I though to myself, how could we have been so stupid to forget to secure the weight?  And now with Lou aboard by himself in those seas there was little anyone could do.  All Eric and I could do was motor along side trying to beat down the waves and coach Lou along to more protected waters on the west side of the sound.  This only lasted a few minuets before our engine quit again.  Again Eric and I changed filters and speculated about diesel fuel that had sat too long.

Soon we were in more protected waters.  Lou wrestled the weight back in place and after changing the secondary fuel filter on the Silver Streak we thought we had our problems fixed.  Lou continued on to Bremerton while Eric and I headed back across the sound to Seattle.  Unfortunately our troubles only got worse.  The engine would only run for few minuets at a time and restarting seemed to be getting more difficult.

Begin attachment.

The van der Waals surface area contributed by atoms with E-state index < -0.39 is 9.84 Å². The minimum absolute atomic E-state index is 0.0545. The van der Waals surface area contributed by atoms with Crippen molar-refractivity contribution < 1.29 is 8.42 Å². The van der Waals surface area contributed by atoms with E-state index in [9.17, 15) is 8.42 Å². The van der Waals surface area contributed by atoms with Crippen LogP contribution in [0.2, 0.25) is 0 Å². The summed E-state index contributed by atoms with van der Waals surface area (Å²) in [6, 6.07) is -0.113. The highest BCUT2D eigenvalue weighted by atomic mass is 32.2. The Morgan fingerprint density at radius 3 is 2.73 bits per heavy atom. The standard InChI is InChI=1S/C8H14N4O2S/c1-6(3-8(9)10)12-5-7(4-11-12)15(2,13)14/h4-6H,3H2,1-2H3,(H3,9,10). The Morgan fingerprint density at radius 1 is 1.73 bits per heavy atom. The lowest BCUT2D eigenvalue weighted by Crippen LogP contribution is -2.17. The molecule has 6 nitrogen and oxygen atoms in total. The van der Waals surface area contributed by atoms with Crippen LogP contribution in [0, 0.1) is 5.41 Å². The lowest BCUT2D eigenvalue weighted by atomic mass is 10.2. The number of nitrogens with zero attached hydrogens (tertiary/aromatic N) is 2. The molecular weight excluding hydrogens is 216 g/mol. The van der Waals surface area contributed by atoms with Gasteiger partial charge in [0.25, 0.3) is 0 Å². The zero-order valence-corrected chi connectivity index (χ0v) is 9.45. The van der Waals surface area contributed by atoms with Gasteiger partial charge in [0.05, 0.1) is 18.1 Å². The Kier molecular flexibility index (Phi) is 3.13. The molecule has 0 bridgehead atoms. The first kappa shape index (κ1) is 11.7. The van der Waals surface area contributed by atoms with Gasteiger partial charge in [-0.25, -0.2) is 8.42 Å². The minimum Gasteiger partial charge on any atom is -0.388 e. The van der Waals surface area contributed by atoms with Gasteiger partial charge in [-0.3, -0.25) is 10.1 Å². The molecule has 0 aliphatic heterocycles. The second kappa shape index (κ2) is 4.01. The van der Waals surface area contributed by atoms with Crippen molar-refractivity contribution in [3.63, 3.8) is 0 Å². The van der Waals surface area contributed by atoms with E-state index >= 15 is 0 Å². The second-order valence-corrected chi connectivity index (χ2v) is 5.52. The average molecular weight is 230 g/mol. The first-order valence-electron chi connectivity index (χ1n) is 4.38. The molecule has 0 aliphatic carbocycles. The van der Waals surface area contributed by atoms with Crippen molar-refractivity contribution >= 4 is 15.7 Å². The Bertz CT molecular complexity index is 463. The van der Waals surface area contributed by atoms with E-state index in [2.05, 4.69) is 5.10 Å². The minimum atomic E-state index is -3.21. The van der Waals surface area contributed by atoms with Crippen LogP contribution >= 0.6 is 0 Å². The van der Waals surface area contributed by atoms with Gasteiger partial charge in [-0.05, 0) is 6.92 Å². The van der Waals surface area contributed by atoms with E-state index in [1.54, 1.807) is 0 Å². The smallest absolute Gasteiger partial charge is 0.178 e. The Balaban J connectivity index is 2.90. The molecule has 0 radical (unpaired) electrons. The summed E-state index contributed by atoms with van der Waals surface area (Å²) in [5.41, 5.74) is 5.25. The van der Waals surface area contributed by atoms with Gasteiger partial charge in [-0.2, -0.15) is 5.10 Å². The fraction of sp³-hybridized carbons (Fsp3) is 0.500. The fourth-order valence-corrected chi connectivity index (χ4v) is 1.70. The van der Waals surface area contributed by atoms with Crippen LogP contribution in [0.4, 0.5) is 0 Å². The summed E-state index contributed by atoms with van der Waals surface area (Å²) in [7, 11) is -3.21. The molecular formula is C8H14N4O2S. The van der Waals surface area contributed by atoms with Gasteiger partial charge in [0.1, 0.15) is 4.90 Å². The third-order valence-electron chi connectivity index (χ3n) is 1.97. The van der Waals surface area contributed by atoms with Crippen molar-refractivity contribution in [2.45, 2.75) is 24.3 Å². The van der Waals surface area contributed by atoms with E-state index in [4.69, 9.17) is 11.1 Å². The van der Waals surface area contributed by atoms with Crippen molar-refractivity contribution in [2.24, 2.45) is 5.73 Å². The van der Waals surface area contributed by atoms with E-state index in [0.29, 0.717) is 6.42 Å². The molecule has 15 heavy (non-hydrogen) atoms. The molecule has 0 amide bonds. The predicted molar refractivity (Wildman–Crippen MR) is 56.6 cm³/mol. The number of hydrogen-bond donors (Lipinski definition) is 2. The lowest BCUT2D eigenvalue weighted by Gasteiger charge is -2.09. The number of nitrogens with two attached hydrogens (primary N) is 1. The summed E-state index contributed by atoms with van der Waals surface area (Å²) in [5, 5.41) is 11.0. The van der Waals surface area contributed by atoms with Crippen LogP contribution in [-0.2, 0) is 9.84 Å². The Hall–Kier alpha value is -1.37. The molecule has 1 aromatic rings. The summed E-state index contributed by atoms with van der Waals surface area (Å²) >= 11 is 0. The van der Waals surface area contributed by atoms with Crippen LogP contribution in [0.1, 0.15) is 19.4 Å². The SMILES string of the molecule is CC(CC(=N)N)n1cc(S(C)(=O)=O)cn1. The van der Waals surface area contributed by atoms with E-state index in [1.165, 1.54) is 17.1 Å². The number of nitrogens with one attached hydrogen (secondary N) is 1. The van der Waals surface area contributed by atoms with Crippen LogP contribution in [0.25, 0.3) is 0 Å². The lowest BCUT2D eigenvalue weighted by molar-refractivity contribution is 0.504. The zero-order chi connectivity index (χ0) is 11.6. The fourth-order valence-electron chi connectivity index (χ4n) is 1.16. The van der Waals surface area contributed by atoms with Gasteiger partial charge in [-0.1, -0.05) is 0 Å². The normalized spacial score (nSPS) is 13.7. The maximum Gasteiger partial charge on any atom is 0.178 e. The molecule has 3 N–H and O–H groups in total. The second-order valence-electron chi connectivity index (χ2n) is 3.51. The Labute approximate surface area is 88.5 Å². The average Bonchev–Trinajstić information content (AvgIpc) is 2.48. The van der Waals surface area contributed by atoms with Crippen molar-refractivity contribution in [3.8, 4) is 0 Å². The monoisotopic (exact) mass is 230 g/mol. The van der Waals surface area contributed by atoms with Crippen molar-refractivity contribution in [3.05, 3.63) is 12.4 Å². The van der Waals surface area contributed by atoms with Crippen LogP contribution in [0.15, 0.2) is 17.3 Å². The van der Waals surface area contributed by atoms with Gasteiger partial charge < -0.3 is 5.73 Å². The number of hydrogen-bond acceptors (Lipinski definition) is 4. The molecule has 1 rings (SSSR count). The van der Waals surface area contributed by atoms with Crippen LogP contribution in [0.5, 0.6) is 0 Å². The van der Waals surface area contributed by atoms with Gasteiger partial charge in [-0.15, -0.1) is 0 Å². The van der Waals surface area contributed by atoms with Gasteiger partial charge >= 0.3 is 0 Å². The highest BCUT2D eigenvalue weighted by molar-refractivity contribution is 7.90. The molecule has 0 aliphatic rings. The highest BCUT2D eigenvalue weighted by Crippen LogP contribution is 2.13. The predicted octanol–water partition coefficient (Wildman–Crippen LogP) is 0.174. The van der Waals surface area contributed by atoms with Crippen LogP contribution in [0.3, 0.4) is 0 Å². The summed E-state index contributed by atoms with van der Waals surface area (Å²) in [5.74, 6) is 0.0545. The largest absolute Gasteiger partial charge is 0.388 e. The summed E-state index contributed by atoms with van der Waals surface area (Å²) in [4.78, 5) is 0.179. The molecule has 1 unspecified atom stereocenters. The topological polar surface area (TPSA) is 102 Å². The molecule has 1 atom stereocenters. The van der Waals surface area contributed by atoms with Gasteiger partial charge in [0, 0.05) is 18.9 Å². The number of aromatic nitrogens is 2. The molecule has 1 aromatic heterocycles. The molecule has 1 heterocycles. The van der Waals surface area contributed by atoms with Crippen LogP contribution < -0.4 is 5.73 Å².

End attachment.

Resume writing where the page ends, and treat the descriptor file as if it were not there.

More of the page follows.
Eric is a good mechanic and I know a thing or two as well but these diesel engines are complicated.  Soon Eric and I were both on the phone trying to get some advice.  We were both well aware of the fact the wind was blowing us into shore.  After a few hours we had tried everything we could think of; there was nothing left to do but call for assistance.  

We were disappointed that we were unable to fix the problem but grateful for the captain of the vessel assist that towed up back to the marina.  Now we are quite confident that there is a blockage in the fuel line between the tank and the fuel filter.  With the tank three quarters full and with the boat rolling around in the waves there was little more we could have done.